18 December, 2009

Bona Fide: Size Does(n't) Matter

Dear reader you may think this is a strange title for a post on Sci-Fi/Fantasy blog. You may think it is related to starships, weapons or planets. Or your imagination leads you in a direction.......
But as we mostly write about books, the title is related to books.

This week I finally received my paperback copy of Dust of Dreams (2009, 889 p.) [US][UK], by Steven Erikson. It is the ninth tale of the Malazan Book of the Fallen series. For fans it is a must read. I want to read the whole series in 2010. The plan is to read one book per month. That means I will read Dust of Dreams in September 2010.

What distinguishes this book from other books? Look at the title of the post and you know the answer: SEIZE

I compared Dust of Dreams with Drood (2009, 771 p.) [US] [UK] by Dan Simmons and A Shadow in Summer (2006, 356 p.) [US] [UK] by Daniel Abraham. Of course it is only a comparison of seize and not of content. I know you will toss in that Dust of Dreams has more pages than the two other books. But that is not my point. It is the sheer size of the book. You will understand what I mean when you have a look at the following pictures taken be me.
Two of the pics also show a 30 centimeter ruler. I hope that helps to imagine the size of the books. Dust of Dreams his definitely not a book to be easily read in bed. If you fall asleep it will crack your nose.
When you look at these books and someone tells you he/she has read 10 books last month then you should ask him/her about the seize. It makes a big difference whether he/she read 10 books the seize of Dust of Dreams or 10 books the size of A Shadow in Summer. So don't let blend you by numbers. If you want real figures than you need the number of words per book. I would like when publishers would add this information.
And now is picture time(click on pic to enlarge):


Valashain said...

Reading one of Erikson's monsters a month may be a bit too much. Personally I took my time reading the Malazan books. They are not only challenging is sheer size but also the scope of the story and the huge cast.

It took me 12 days to read Dust of Dreams earlier this year (I own the hard cover which is certainly heavy enough to break a politicians nose :P). I'm not a particularly fast reader though.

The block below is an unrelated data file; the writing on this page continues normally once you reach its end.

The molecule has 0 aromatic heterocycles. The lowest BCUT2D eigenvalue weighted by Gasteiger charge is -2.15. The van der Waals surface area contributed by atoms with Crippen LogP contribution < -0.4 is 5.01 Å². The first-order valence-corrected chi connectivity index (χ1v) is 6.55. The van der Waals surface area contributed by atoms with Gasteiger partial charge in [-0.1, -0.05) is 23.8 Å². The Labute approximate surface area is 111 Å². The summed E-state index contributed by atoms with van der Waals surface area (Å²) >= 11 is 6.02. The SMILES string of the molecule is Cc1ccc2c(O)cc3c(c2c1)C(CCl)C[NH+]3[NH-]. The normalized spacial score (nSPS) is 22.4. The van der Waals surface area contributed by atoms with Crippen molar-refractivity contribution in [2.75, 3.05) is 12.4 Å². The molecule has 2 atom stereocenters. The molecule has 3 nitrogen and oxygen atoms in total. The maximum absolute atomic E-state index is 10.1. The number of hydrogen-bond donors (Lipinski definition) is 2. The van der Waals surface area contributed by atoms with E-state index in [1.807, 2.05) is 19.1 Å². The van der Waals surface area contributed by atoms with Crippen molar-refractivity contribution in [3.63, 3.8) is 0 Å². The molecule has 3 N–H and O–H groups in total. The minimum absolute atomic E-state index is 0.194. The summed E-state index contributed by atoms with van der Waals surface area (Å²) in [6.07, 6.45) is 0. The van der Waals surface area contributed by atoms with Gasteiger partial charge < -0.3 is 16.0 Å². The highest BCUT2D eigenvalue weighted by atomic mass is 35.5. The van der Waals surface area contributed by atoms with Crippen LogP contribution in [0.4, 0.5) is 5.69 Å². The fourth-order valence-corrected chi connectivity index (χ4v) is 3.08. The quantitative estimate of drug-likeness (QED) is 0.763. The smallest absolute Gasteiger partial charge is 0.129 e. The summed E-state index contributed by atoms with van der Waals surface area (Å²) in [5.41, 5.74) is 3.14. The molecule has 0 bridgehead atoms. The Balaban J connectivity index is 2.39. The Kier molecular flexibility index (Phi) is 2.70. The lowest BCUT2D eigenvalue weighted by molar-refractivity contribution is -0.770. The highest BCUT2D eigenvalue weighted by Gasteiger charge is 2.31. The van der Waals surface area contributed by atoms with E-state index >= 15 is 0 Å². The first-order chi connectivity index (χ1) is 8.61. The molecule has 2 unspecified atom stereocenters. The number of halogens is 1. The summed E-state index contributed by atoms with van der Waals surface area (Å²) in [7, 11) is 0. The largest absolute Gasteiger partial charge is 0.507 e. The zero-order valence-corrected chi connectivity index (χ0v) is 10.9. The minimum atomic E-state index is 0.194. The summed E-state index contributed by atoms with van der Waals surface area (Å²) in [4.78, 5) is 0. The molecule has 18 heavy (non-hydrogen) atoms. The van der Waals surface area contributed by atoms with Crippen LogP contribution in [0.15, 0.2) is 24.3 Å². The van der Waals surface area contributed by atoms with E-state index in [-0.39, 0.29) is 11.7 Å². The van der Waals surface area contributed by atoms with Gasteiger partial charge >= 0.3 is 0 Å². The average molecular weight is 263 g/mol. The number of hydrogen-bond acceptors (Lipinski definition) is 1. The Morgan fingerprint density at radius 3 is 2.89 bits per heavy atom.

ediFanoB said...


I read Gardens of the Moon this year and really liked it.
Normally I read series not in a row. But I think the Malazan books are worth to do it. When everything goes well I read nearly 3,000 pages per month. If I can't cope with the scope of the story and the huge cast I will change the reading rhythm. Anyway I will post about my Malazan books reading experience in my Weekly Roundup.
I think 12 days for Dust of Dreams is quite good. Fast readers will do it in three days. BUT will they enjoy the book as much as you did?
Everybody has his own reading speed. I read because I like it and enjoy it.
And I must admit that I get peevish when I don't find time to read.

So the Dust of Dreams hard cover is the prefect gift for politicians :P).

Valashain said...

I'd be an abuse of a perfectly good book :P Not voting for them is more effective anyway.

Depending on what I read I am probably not that far behind you. Some books take me longer than others though and Erikson is not stuff I can rush.

ediFanoB said...


you're right. One should not abuse or waste books.

I think one should celebrate and relish reading the Malazan Books.

Larry Nolen said...

Well, if you're a true size queen, I have just the book that might be appealing to you. It's nearly 800 pages longer than the Erikson book.

ediFanoB said...


thanks for the link. That is more than just a book.

Anyway I know that there are books with more pages.
I get the impression that there are a lot of changes in paperback formats. It seems only mmpb stay at small size. Trade paperbacks look more and more like hardcover.

I just wanted to express my astonishement about the format of Dust of Dreams. It is so unreal when you have in one hand Dust of Dreams and in the other hand A Shadow in Summer. A a kid's book compared to Dust of Dreams.